Quantum gets very little appreciation, and I think it’s because people find it so hard to define. Like Spock flying into the heart of V’ger, there’s a lot going on. It might make sense internally, but there’s little common frame of reference. Today I’m going to try and as my assistants I will use 3 (decidedly inferior to Quantum) board games as examples.
Stage 1: King of Tokyo
Ships in Quantum are represented by dice. The face up number is the type of ship, 1 is essentially a Death Star, while 6 is a super-fast scout. The numbers in between are ships filling the spectrum of options between these 2 extremes. So the first thing you do in Quantum is randomly generate your ships by rolling dice, then rolling them again if you didn’t like what you got the first time.
The dice rolling is only barely similar to King of Tokyo. Once you’ve established your initial ships, they stay that way until they are destroyed or you spend effort to transform them.
Like in King of Tokyo, combat is encouraged but not completely necessary. Ships gain “infamy” points when they destroy other ships, but there is no penalty for losing in an attack. Your ship can only be destroyed when defending. These infamy points can eventually be used to buy a quantum cube (the victory points to win the game) and also to gain advance cards from the middle of the board (like the mutations in King of Tokyo).
Getting the advances can also be done via research, which a player is welcome to take as one of his or her actions during the turn. Research points accrue like infamy points, and when you’ve earned enough, you get to grab an advance card, this time with no quantum cube.
Stage 2: Catan
Building quantum cubes is how you win the game. The first player to deploy all 7 cubes on the board is the victor. Just like settlements in Catan, as you expand your empire you move closer and closer to winning the game. There are no victory points, and I really, really admire the thought that went into this.
You don’t gain any resources from quantum cubes, but you do get to build new ships in their proximity, meaning you really do get the feeling of an expanding empire. Building also does not require resources, instead you need a special numerical combination of ships (each planet is different) and getting these numbers together can generate the same sort of frustration as missing your wheat payout in Catan.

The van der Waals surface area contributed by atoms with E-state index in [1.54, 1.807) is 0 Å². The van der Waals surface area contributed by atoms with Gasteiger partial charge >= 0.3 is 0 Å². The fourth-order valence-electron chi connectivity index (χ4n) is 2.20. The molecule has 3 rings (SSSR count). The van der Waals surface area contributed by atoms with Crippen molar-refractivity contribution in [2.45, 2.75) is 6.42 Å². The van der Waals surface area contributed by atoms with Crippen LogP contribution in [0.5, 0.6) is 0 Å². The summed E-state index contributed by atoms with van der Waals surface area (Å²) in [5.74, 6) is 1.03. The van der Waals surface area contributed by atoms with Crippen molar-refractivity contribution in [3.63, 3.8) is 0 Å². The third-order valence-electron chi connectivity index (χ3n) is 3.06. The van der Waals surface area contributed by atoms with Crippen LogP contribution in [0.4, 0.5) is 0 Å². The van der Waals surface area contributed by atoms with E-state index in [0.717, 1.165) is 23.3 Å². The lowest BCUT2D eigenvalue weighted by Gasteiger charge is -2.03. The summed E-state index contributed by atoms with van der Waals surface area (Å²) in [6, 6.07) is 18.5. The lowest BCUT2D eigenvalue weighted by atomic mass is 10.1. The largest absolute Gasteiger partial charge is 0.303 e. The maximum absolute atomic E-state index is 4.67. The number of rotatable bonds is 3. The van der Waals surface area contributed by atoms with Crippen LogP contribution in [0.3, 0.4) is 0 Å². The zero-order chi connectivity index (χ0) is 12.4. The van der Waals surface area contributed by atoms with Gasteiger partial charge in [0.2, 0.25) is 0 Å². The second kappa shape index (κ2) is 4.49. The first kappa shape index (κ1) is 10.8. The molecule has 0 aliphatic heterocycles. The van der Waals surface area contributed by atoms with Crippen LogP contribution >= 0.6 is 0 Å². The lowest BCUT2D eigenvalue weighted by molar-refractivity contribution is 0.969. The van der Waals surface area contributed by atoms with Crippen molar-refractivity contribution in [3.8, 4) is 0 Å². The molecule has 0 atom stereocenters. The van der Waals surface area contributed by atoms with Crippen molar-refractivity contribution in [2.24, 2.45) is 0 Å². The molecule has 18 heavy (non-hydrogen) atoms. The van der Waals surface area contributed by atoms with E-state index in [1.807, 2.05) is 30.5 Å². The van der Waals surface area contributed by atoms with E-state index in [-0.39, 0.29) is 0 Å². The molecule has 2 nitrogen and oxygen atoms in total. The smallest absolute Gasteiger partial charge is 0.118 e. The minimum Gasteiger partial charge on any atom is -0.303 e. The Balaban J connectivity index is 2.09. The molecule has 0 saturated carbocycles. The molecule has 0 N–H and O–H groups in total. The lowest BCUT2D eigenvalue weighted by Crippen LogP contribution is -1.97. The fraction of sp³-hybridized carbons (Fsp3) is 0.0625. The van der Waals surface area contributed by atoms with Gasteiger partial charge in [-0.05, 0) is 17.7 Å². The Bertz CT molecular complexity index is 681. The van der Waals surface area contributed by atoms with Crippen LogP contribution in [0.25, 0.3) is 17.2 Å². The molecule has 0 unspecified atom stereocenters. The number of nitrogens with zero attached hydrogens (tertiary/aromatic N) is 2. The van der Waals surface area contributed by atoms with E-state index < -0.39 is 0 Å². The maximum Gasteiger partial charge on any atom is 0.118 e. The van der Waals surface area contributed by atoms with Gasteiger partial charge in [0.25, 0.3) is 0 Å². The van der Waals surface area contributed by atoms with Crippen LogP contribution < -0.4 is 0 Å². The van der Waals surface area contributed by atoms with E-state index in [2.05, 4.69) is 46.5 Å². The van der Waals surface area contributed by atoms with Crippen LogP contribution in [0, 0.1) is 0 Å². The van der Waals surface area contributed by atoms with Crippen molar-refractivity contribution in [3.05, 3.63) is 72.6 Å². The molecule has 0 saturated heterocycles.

While quantum cubes can never be destroyed, the primary source of player conflict is in knocking opposing ships out of commission while their owner is sweating over getting just the right number combinations.
Stage 3: Space Chess
The movement of the dice is basically Chess in space. All the pieces have narrow, well-defined movement rules. Each has a special power you need to remember. And besides building quantum cubes, the primary use for ships is blocking opposing players from moving into new territory.
Also like Chess, the player needs to think a few steps ahead since accidentally leaving an opening for your opponent to build a final quantum cube is the eventual winning condition of every game.
Stage 4: The Game is Completely Original
After comparing Quantum to 3 incredibly diverse existing titles, I’m going to go ahead and negate everything I just typed by saying Quantum is like none of these games. You would never play it and say “This is just like Settlers of Catan” unless you were a weirdo committed to finding the parallels like I was. Instead, Quantum is an entirely original creation on both mechanics and style.
After playing over a thousand hands of Race for the Galaxy, I thought I had basically found my space game. But Quantum is most surprising of all to me because after spending way too much time searching for other games like RFTG, I love Quantum even though it has almost no similarities.
Designer Eric Zimmerman is a genius. I have absolutely no familiarity with his work before or after Quantum, but I’ll be doing my research. I found out about Quantum by playing on BGA, and now it's on my list to get. Do yourself a solid and check this game out. Then try to figure out why nobody seems to be talking about it anymore.